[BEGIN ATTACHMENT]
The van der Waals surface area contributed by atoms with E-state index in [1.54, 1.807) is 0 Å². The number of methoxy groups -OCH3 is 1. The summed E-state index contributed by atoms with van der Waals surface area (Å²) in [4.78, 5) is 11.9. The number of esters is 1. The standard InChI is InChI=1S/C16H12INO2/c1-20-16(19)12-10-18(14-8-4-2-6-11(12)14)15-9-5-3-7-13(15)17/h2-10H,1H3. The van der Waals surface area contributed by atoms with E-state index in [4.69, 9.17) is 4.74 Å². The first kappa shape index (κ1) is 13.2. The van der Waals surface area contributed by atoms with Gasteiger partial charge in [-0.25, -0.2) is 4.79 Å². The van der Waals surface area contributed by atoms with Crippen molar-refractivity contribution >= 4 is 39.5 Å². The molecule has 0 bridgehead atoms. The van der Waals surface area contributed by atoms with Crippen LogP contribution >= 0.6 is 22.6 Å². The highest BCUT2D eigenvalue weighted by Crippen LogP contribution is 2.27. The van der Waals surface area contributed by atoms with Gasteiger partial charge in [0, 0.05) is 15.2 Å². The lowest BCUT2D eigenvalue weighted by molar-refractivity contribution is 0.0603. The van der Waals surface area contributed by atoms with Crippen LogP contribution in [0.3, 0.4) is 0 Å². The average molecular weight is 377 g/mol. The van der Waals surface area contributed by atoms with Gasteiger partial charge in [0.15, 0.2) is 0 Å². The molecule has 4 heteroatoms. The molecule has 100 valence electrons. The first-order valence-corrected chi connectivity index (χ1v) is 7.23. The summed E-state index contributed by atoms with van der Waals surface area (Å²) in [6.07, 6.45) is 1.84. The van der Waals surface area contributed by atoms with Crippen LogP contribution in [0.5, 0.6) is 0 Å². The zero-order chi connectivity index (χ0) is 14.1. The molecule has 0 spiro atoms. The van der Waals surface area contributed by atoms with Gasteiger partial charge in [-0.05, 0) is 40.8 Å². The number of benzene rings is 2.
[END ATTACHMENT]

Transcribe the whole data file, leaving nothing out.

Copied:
The van der Waals surface area contributed by atoms with E-state index in [1.54, 1.807) is 0 Å². The number of methoxy groups -OCH3 is 1. The summed E-state index contributed by atoms with van der Waals surface area (Å²) in [4.78, 5) is 11.9. The number of esters is 1. The standard InChI is InChI=1S/C16H12INO2/c1-20-16(19)12-10-18(14-8-4-2-6-11(12)14)15-9-5-3-7-13(15)17/h2-10H,1H3. The van der Waals surface area contributed by atoms with E-state index in [4.69, 9.17) is 4.74 Å². The first kappa shape index (κ1) is 13.2. The van der Waals surface area contributed by atoms with Gasteiger partial charge in [-0.25, -0.2) is 4.79 Å². The van der Waals surface area contributed by atoms with Crippen molar-refractivity contribution >= 4 is 39.5 Å². The molecule has 0 bridgehead atoms. The van der Waals surface area contributed by atoms with Crippen LogP contribution >= 0.6 is 22.6 Å². The highest BCUT2D eigenvalue weighted by Crippen LogP contribution is 2.27. The van der Waals surface area contributed by atoms with Gasteiger partial charge in [0, 0.05) is 15.2 Å². The lowest BCUT2D eigenvalue weighted by molar-refractivity contribution is 0.0603. The van der Waals surface area contributed by atoms with Crippen LogP contribution in [0.3, 0.4) is 0 Å². The average molecular weight is 377 g/mol. The van der Waals surface area contributed by atoms with Gasteiger partial charge in [0.15, 0.2) is 0 Å². The molecule has 4 heteroatoms. The molecule has 100 valence electrons. The first-order valence-corrected chi connectivity index (χ1v) is 7.23. The summed E-state index contributed by atoms with van der Waals surface area (Å²) in [6.07, 6.45) is 1.84. The van der Waals surface area contributed by atoms with Crippen LogP contribution in [0.5, 0.6) is 0 Å². The zero-order chi connectivity index (χ0) is 14.1. The molecule has 0 spiro atoms. The van der Waals surface area contributed by atoms with Gasteiger partial charge in [-0.05, 0) is 40.8 Å². The number of benzene rings is 2.